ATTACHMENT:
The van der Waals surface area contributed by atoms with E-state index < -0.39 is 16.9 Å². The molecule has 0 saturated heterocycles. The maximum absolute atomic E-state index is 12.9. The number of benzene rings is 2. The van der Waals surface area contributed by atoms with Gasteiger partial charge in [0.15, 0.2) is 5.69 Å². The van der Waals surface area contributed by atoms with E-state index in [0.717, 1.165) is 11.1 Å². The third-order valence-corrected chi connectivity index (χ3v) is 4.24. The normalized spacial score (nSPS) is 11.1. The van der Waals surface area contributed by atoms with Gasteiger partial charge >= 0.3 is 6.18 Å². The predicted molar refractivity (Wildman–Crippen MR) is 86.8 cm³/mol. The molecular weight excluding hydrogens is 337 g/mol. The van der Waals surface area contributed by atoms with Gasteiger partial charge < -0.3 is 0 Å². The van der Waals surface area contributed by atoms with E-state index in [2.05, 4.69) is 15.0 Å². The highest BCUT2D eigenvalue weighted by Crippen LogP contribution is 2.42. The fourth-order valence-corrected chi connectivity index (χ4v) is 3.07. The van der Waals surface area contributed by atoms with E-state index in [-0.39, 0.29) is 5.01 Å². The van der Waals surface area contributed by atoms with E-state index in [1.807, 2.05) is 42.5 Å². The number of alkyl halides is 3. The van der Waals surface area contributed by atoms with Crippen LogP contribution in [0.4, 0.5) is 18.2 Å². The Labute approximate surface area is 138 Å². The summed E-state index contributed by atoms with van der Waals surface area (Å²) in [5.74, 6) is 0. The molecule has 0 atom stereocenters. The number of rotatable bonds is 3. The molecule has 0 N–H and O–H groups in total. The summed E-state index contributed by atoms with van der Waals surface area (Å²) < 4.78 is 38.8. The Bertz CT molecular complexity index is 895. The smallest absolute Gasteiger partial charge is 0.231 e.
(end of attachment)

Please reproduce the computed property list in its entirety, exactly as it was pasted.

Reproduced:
The van der Waals surface area contributed by atoms with E-state index < -0.39 is 16.9 Å². The molecule has 0 saturated heterocycles. The maximum absolute atomic E-state index is 12.9. The number of benzene rings is 2. The van der Waals surface area contributed by atoms with Gasteiger partial charge in [0.15, 0.2) is 5.69 Å². The van der Waals surface area contributed by atoms with E-state index in [0.717, 1.165) is 11.1 Å². The third-order valence-corrected chi connectivity index (χ3v) is 4.24. The normalized spacial score (nSPS) is 11.1. The van der Waals surface area contributed by atoms with Gasteiger partial charge >= 0.3 is 6.18 Å². The predicted molar refractivity (Wildman–Crippen MR) is 86.8 cm³/mol. The molecular weight excluding hydrogens is 337 g/mol. The van der Waals surface area contributed by atoms with Gasteiger partial charge < -0.3 is 0 Å². The van der Waals surface area contributed by atoms with E-state index in [2.05, 4.69) is 15.0 Å². The highest BCUT2D eigenvalue weighted by Crippen LogP contribution is 2.42. The fourth-order valence-corrected chi connectivity index (χ4v) is 3.07. The van der Waals surface area contributed by atoms with E-state index in [-0.39, 0.29) is 5.01 Å². The van der Waals surface area contributed by atoms with E-state index in [1.807, 2.05) is 42.5 Å². The number of alkyl halides is 3. The van der Waals surface area contributed by atoms with Crippen LogP contribution in [0.4, 0.5) is 18.2 Å². The Labute approximate surface area is 138 Å². The summed E-state index contributed by atoms with van der Waals surface area (Å²) in [5.74, 6) is 0. The molecule has 0 atom stereocenters. The number of rotatable bonds is 3. The molecule has 0 N–H and O–H groups in total. The summed E-state index contributed by atoms with van der Waals surface area (Å²) < 4.78 is 38.8. The Bertz CT molecular complexity index is 895. The smallest absolute Gasteiger partial charge is 0.231 e.